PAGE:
Tag Archives: Hurricane Katrina

Blogs and investigative journalism: publishing

Part four of this draft book chapter looks at how blogs have changed the publishing of journalism through its possibilities for transparency, potential permanence over time, limitless space, and digital distribution systems (part one is here; part two here; part three here) . I would welcome any corrections, extra information or comments.

Publishing

Traditionally, news has always been subject to the pressures of time and space. Today’s news is tomorrow’s proverbial ‘fish and chip paper’ – news is required to be ‘new’; stories “have a 24 hour audition on the news stage, and if they don’t catch fire in that 24 hours, there’s no second chance” (Rosen, 2004). At the same time, part of the craft of journalism in the 20th century has been the ability to distil a complex story into a particular word count or time slot, while a talent of editors is their judgement in allocating space based on the pressures of the day’s competing stories.

In the 21st century, however, new media technologies have begun to challenge the limitations of time and space that defined the news media in the 20th. Continue reading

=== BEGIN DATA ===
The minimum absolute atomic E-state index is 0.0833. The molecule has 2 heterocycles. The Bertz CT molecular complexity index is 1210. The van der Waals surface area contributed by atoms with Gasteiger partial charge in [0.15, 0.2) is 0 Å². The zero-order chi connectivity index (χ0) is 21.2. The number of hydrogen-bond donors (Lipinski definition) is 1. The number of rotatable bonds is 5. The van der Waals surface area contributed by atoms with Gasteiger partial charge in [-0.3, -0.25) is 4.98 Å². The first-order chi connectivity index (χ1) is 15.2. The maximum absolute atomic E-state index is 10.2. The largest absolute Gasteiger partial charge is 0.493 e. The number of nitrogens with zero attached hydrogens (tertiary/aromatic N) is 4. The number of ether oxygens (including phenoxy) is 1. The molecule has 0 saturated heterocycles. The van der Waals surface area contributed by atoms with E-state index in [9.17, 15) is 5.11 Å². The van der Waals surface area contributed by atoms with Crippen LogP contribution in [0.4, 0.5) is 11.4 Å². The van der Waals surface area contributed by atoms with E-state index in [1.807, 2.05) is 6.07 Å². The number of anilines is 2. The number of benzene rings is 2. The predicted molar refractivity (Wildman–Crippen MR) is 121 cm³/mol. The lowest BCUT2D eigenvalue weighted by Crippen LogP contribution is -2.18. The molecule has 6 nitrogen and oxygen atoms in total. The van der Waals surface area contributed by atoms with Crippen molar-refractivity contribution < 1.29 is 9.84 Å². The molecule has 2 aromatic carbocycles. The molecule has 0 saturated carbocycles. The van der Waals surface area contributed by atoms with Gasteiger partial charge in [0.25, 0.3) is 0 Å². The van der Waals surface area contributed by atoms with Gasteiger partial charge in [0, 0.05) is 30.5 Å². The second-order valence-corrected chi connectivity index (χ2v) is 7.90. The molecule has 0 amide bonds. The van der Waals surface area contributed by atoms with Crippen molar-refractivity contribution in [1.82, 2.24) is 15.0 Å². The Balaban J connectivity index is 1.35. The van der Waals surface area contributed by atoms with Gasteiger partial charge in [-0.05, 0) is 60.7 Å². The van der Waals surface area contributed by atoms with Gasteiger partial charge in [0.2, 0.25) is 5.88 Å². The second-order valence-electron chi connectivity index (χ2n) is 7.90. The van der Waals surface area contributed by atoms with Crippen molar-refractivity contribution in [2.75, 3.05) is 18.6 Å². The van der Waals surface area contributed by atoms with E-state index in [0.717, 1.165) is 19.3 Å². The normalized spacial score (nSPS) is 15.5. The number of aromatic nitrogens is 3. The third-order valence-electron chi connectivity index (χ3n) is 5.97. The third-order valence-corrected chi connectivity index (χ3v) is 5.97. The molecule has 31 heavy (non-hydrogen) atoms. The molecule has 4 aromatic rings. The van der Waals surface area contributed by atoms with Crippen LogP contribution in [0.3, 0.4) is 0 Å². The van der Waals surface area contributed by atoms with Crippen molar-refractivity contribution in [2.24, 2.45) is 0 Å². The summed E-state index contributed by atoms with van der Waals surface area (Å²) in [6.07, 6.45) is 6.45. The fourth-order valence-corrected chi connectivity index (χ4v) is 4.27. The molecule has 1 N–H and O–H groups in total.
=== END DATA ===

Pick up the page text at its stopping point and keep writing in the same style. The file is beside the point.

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Blogs and Investigative Journalism: sourcing material

The third part of this draft book chapter (read part one here and part two here) looks at how blogs have changed the sourcing practices of journalists – in particular the rise of crowdsourcing – and provided opportunities for increased engagement. I would welcome any corrections, extra information or comments.

Sourcing material

While the opportunity that blogs provide for anyone to publish has undoubtedly led to a proliferation of new sources and leads – particularly “Insider” blogs produced by experts and gossips working within particular industries (Henry, 2007) and even ‘YouTube whistleblowers’ (Witte, 2006) – it is the very conversational, interactive and networked nature of blogs which has led journalists to explore completely new ways of newsgathering. Continue reading